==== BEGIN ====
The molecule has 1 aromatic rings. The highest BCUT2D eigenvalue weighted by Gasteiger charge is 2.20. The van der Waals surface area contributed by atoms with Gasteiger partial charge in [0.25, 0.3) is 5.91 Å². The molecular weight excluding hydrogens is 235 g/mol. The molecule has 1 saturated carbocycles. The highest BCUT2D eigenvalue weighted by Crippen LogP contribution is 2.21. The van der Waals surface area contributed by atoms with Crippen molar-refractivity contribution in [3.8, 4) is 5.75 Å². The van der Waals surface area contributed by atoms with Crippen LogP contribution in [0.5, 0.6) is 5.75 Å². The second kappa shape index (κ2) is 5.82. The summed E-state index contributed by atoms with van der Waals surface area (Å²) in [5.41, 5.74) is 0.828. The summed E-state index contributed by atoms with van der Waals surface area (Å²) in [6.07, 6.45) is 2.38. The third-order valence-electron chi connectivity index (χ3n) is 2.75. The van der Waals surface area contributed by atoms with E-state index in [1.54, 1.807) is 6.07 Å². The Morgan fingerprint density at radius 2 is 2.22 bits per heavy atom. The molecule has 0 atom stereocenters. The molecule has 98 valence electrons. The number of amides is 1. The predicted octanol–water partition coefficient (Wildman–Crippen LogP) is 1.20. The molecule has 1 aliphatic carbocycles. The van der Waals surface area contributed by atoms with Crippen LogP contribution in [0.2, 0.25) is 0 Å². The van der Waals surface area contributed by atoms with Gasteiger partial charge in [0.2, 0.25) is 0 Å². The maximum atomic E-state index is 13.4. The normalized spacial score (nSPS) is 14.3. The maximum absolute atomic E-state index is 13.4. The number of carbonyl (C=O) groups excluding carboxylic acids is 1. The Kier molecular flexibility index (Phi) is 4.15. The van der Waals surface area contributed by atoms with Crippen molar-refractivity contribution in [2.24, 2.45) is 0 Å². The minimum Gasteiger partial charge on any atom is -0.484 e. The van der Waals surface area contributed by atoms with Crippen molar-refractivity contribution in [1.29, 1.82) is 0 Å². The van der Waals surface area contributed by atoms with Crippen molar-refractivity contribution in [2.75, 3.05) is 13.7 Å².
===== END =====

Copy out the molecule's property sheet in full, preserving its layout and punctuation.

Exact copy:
The molecule has 1 aromatic rings. The highest BCUT2D eigenvalue weighted by Gasteiger charge is 2.20. The van der Waals surface area contributed by atoms with Gasteiger partial charge in [0.25, 0.3) is 5.91 Å². The molecular weight excluding hydrogens is 235 g/mol. The molecule has 1 saturated carbocycles. The highest BCUT2D eigenvalue weighted by Crippen LogP contribution is 2.21. The van der Waals surface area contributed by atoms with Crippen molar-refractivity contribution in [3.8, 4) is 5.75 Å². The van der Waals surface area contributed by atoms with Crippen LogP contribution in [0.5, 0.6) is 5.75 Å². The second kappa shape index (κ2) is 5.82. The summed E-state index contributed by atoms with van der Waals surface area (Å²) in [5.41, 5.74) is 0.828. The summed E-state index contributed by atoms with van der Waals surface area (Å²) in [6.07, 6.45) is 2.38. The third-order valence-electron chi connectivity index (χ3n) is 2.75. The van der Waals surface area contributed by atoms with E-state index in [1.54, 1.807) is 6.07 Å². The Morgan fingerprint density at radius 2 is 2.22 bits per heavy atom. The molecule has 0 atom stereocenters. The molecule has 98 valence electrons. The number of amides is 1. The predicted octanol–water partition coefficient (Wildman–Crippen LogP) is 1.20. The molecule has 1 aliphatic carbocycles. The van der Waals surface area contributed by atoms with Crippen LogP contribution in [0.2, 0.25) is 0 Å². The van der Waals surface area contributed by atoms with Gasteiger partial charge in [0.2, 0.25) is 0 Å². The maximum atomic E-state index is 13.4. The normalized spacial score (nSPS) is 14.3. The maximum absolute atomic E-state index is 13.4. The number of carbonyl (C=O) groups excluding carboxylic acids is 1. The Kier molecular flexibility index (Phi) is 4.15. The van der Waals surface area contributed by atoms with Crippen molar-refractivity contribution in [2.24, 2.45) is 0 Å². The minimum Gasteiger partial charge on any atom is -0.484 e. The van der Waals surface area contributed by atoms with Crippen molar-refractivity contribution in [1.29, 1.82) is 0 Å². The van der Waals surface area contributed by atoms with Crippen molar-refractivity contribution in [2.75, 3.05) is 13.7 Å².